Although I consider the "classic" Passport to be the best incarnation of Passport as a band, they have continued to record and tour, with mixed personnel, under the guidance of Klaus Doldinger as long as the other rock "grand daddies" like the "Rolling Stones", "Rush" or Fleetwood Mac."
Maybe it's because Passport's has always been on the more accessible side of the fusion equation, strong on melody, groove and, on occasion, some harder-edged grit, that's allowed Doldinger the luxury of keeping it alive for more than 40 years.
The first is the 4th album released by Passport "Looking Thru" and the band starts from the beginning to showcase their new "Deutschrock" sound.
The opening tune "Eternal Spiral" begins with beautiful, ethereal keyboards by Kristian Schultze which quickly changes to a progressive new wave rhythm (they do a lot of that) and joined by Curt Cress drumming that doesn't stop.
This song strangely enough, like most of this album, showcases the band other than Klaus Doldinger's sax playing. Klaus plays more keyboards than anything.
A great tune to follow up with, the title song "Looking Thru" is keyboard driven again but has Klaus playing a very melodic saxophone. It is just a damn pretty song.
The third gem on this album is "Rockport". Again heavy on the keyboards, this is an incredibly catchy tune you will find yourself humming days later.
While I am not normally a fan of "Live" albums, this album proves that their music is just as commanding live as it is in the studio.
Side one is by far one of the best jazz, fusion or even rock album sides ever. It is a "must hear" and it should be played at maximum volume to boot.
It consists of two songs which melt right into each other.
The opening song "Homunculus" exposes the eccentric sax playing that highlights this period of the band's music. After an incredibly tight musical bridge and drum solo we are segued into the second song "Cross-Collateral" a 13 minute masterpiece.
Hey, guess what? Don't forget to flip this disc over to Side 2. It has 4 songs and is nothing short of spectacular as well.
Although there is no bone crunching attack like side one of the previous album this disc can flex it's muscles as well as show off some pure musical beauty.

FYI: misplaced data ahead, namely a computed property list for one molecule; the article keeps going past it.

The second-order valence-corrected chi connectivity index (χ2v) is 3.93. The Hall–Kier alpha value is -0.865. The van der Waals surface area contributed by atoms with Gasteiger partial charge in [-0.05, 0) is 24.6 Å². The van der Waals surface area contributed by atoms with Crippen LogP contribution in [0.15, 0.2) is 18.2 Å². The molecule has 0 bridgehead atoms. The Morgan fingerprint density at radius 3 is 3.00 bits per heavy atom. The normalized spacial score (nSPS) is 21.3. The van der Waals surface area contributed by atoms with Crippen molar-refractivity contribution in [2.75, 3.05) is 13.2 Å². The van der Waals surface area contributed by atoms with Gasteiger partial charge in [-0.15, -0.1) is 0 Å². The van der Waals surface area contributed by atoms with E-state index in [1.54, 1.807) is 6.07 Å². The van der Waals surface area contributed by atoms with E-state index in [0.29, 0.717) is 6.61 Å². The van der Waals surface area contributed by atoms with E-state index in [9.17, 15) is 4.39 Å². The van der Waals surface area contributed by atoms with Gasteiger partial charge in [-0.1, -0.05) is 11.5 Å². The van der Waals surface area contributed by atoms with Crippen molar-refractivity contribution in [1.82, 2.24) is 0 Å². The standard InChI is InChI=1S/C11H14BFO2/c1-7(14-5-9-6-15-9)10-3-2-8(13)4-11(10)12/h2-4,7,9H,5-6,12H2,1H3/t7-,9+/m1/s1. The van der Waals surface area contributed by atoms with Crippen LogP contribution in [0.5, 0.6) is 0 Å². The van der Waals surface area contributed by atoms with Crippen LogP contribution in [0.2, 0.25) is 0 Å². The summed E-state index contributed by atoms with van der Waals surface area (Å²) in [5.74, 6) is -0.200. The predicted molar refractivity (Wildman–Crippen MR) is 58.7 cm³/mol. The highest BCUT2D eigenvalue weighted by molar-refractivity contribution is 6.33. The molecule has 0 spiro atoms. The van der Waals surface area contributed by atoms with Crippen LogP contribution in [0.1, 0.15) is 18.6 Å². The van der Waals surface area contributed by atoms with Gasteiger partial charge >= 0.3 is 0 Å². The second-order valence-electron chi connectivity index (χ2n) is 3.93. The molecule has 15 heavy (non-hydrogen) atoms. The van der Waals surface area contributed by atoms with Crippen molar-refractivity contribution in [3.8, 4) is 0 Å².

The title song, "Infinity Machine" is graceful without being frantic.
The name of the next song "Ostinato" is exactly what the definition implies: "a motif or phrase, that persistently repeats in the same musical voice." A song of this nature has to be difficult to live up to its self-definition but Passport brings an attractive delicateness to the repeating structure of the song.
One of the later songs on the album is "Ju-Ju Man" and again we are treated to the hard edged sax and rhythms of the previous albums.
Additional instruments are added to this work and the sound is expressly influenced by South American and Latin rhythms. Still maintaining the core fusion/rock base, Passport adds more Salsa, Samba and Tango overtones to their sound.
It is obvious by the late 70's, that Klaus Doldinger was once again ready to expand his musical horizons. As Passport moved into the 80's they continued to add new and exciting character and regional elements into their music.
Three songs that highlight this metamorphosis are the title track which is dominated by Latin drums, "Heavy Weight" which is a strong blues rocker and "Sambukada" an upbeat Latin platform with solid sax additions.
It is just one damn happy song.
In the 80's, Klaus dabbled in other projects including several motion picture soundtracks, most notably "The Neverending Story" and "Das Boot."
30 albums later (that's longevity) Passport is still performing live (mostly in Europe. They came to the US only once) with a constant mixture of various brilliant personnel.
Klaus Doldinger has given more than 5000 live performances, toured 50 different countries and has, in total, over 2000 published compositions.
In testiment to his enormous talent, he has been rewarded with countless jazz awards,
In his home country of Germany, he has been honored with the "Federal Cross of Merit" for his contributions to German cultural life.
Although, neither Doldinger nor Passport achieved superstar status in the U.S., Klaus was recognized as an honorary citizen of the Jazz capital of the U.S., the city of New Orleans.
If you found today’s blog helpful, interesting, or even funny, I bet your friends would too.
It's easy to tell them about it.
Forward it on to them or just email them my blog link at www.survive55.com.
The more Baby Boomers we can help; the better place we make this world !!!